Who did Jesus actually die for?

Who did Jesus die to save? How far was the reach of the atonement? Did Jesus die to potentially save everyone or did he die to save specific people? There are a number of reasons why I believe that Jesus died only for the elect. His death on the cross was never intended to save everyone – potentially or otherwise – but to save specific people that he and the Father determined ahead of time. Let me offer some reasons why I think this is the case.

God can fulfil his plans

One issue is whether God is capable of fulfilling his plans. If Jesus died to save everyone, then his plan has necessarily failed. Unless we want to make a case for universalism (and you really shouldn’t), we know that not everybody is saved. If Jesus died to save everybody, then his plan has failed. He hasn’t and doesn’t save everybody. If, however, Jesus always only intended to die for the elect, then his plan is perfectly fulfilled at the cross. If Jesus died for all, the atonement has failed. If he only intended to die for the elect, he has fulfilled his original plan. The Bible speaks of a God who is both capable of fulfilling his plans and who always does so. As such, the atonement must only apply to those he ever intended to save.

Hell still exists

This might seem like I’m making the same point as above, but this is slightly different. If the atonement covered the sin of everybody, by definition, there is no more sin to be paid for. God cannot punish sin twice. If he has already punished all sin in Jesus, he cannot now punish it in people – even those who reject Christ. If the price has been paid, it has been paid. If Jesus died for everybody, we are forced to one of two problematic positions. Either, everybody is not going to Heaven and Hell need not exist because everyone has been forgiven already and justice served (universalism). Otherwise, God is unjust and is punishing sin twice; once in Christ and then a second time in anyone who rejects him. Neither is satisfactory nor biblically justified.

In truth, Hell does still exist. God is still, rightly, called just. That is because he punishes sin once. He either punishes it in Christ or he punishes it in the individual who rejects Christ. But this necessarily means that Jesus did not pay for the sins of those who reject him. His atonement simply did not cover their sin and was not held out potentially to them; if it were so everybody would be in Heaven. But as we know, everybody doesn’t go to Heaven. This is because Jesus did not die for everybody’s sin; he died for the sins of those who believe in him (the elect).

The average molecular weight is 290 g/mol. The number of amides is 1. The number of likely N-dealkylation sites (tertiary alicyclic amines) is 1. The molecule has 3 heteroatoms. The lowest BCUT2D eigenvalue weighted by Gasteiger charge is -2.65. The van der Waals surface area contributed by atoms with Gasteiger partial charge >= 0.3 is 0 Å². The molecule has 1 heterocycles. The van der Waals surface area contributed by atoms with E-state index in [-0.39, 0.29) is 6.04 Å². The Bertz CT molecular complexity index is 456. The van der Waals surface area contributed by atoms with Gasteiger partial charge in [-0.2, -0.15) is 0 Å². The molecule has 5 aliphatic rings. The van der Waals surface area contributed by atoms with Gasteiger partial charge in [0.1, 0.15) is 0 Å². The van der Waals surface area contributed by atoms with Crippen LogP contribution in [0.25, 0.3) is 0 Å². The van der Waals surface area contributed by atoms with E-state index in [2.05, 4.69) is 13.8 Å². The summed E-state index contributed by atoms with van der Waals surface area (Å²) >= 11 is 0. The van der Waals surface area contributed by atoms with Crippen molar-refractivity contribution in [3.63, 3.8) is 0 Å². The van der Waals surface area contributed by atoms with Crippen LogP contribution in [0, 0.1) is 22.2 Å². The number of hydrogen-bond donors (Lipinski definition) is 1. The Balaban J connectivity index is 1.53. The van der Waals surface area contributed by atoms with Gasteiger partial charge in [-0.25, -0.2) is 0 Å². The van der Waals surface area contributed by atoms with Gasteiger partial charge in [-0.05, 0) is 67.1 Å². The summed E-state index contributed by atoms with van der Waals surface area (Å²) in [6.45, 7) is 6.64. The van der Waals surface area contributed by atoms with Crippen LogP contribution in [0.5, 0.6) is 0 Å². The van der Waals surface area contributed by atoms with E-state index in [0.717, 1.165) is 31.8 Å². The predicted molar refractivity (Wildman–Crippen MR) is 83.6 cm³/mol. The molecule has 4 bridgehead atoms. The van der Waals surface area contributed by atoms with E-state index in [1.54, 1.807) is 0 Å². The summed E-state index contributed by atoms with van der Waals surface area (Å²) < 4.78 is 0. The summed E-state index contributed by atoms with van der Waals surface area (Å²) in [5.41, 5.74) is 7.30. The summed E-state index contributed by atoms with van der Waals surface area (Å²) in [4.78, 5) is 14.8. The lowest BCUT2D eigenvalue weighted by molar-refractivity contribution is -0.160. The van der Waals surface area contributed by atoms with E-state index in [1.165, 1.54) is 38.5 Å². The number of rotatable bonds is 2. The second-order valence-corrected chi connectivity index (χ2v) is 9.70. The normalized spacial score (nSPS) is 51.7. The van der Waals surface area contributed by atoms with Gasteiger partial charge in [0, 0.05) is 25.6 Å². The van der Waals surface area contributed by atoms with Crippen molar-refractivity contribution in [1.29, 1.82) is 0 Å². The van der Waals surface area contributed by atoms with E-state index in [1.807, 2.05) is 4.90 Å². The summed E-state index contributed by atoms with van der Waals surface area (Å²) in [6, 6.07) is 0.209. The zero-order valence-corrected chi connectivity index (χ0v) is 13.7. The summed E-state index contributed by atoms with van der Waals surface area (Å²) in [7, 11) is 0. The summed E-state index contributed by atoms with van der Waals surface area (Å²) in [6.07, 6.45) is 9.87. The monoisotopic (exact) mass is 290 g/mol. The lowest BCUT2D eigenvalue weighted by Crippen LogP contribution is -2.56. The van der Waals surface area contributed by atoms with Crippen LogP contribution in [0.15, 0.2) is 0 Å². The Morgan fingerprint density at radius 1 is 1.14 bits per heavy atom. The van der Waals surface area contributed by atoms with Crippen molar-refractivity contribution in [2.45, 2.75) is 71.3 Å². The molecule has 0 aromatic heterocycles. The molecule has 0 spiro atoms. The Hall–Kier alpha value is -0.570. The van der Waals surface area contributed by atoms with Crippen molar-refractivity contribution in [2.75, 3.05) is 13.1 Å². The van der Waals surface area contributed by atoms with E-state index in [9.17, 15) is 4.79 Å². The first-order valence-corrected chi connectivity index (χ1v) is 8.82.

The persons of the Godhead are not divided

The Bible clearly speaks of an elect, who have been chosen before the foundation of the world (cf. Rom 8:28-30; Eph 1:4-5; etc). The Father has an elect he has chosen to save. Likewise, we know that the Spirit does not work in the hearts of those who are not saved. That is, he only works in the hearts of those that God intends to save (cf. John 6:37-39, 44-45, 65 i.a.). So, the Father and the Spirit seem to be at one in terms of the plan of salvation. The Father elects and the Spirit effects and they seem to agree on whom to apply these things.

However, if Jesus died for everybody, this introduces division among the Godhead. The Father elects certain people to salvation, the Spirit only effects salvation in certain people, but the Son apparently disagrees and insists everybody can potentially be saved. This division among the Godhead is a problem because all three persons of the trinity always work together in unity. If the Father elects a particular people, and the Spirit effects salvation in particular people, the Son’s atonement must always have been intended for particular people too, not everybody in general.

God’s sovereignty is total

RC Sproul used to speak about the ‘single atom’ problem. He said, in Chosen By God, ‘If there is one single molecule in this universe running around loose, totally free of God’s sovereignty, then we have no guarantee that a single promise of God will ever be fulfilled.’ In other words, if there is even a single atom somewhere that is not under God’s total sovereign control, we cannot guarantee that it won’t be the one that does something that totally undermines and undercuts his plan of salvation. God is either totally sovereign over all things (and the Bible insists he is) or he isn’t actually sovereign over anything at all.

When it comes to the atonement, this is equally true regarding the will of men and the people he will save. If there is a single person running around outside of God’s control, we cannot be sure they won’t be the person who undercuts the entirety of God’s plan. If Pilate was that man, he might have set Jesus free, seeing him never crucified and the atonement scuppered. But if God is totally sovereign over the wills of men, this must also mean he is totally sovereign over the salvation of men too. If he is sovereign over the will of those who will come to faith, then Jesus’ death must always have been intended to cover the sin of those the Lord was going to sovereignly save in the first place. Jesus’ death must have accomplished exactly what it intended to achieve, meaning that he must only have died for those he originally intended to save.